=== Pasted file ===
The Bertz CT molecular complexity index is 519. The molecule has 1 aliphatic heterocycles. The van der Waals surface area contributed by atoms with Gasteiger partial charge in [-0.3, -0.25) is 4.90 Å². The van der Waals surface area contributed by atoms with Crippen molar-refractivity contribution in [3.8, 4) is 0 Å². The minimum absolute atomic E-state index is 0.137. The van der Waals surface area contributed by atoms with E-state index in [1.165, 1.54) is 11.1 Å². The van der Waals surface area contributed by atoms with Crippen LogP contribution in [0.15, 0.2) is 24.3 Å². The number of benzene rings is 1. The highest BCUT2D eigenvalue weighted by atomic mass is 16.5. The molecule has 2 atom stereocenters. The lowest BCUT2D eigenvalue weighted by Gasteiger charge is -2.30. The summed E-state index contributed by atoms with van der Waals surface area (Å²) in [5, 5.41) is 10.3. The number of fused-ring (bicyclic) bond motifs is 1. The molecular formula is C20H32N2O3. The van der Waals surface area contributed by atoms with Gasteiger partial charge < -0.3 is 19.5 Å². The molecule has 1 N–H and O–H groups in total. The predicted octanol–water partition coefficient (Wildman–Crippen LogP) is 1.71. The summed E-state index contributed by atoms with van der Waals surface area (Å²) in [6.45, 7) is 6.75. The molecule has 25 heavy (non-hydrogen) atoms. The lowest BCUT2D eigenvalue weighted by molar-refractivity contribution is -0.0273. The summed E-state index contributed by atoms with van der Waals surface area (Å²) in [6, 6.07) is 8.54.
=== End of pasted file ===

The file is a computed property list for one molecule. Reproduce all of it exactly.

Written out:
The Bertz CT molecular complexity index is 519. The molecule has 1 aliphatic heterocycles. The van der Waals surface area contributed by atoms with Gasteiger partial charge in [-0.3, -0.25) is 4.90 Å². The van der Waals surface area contributed by atoms with Crippen molar-refractivity contribution in [3.8, 4) is 0 Å². The minimum absolute atomic E-state index is 0.137. The van der Waals surface area contributed by atoms with E-state index in [1.165, 1.54) is 11.1 Å². The van der Waals surface area contributed by atoms with Crippen LogP contribution in [0.15, 0.2) is 24.3 Å². The number of benzene rings is 1. The highest BCUT2D eigenvalue weighted by atomic mass is 16.5. The molecule has 2 atom stereocenters. The lowest BCUT2D eigenvalue weighted by Gasteiger charge is -2.30. The summed E-state index contributed by atoms with van der Waals surface area (Å²) in [5, 5.41) is 10.3. The number of fused-ring (bicyclic) bond motifs is 1. The molecular formula is C20H32N2O3. The van der Waals surface area contributed by atoms with Gasteiger partial charge < -0.3 is 19.5 Å². The molecule has 1 N–H and O–H groups in total. The predicted octanol–water partition coefficient (Wildman–Crippen LogP) is 1.71. The summed E-state index contributed by atoms with van der Waals surface area (Å²) in [6.45, 7) is 6.75. The molecule has 25 heavy (non-hydrogen) atoms. The lowest BCUT2D eigenvalue weighted by molar-refractivity contribution is -0.0273. The summed E-state index contributed by atoms with van der Waals surface area (Å²) in [6, 6.07) is 8.54.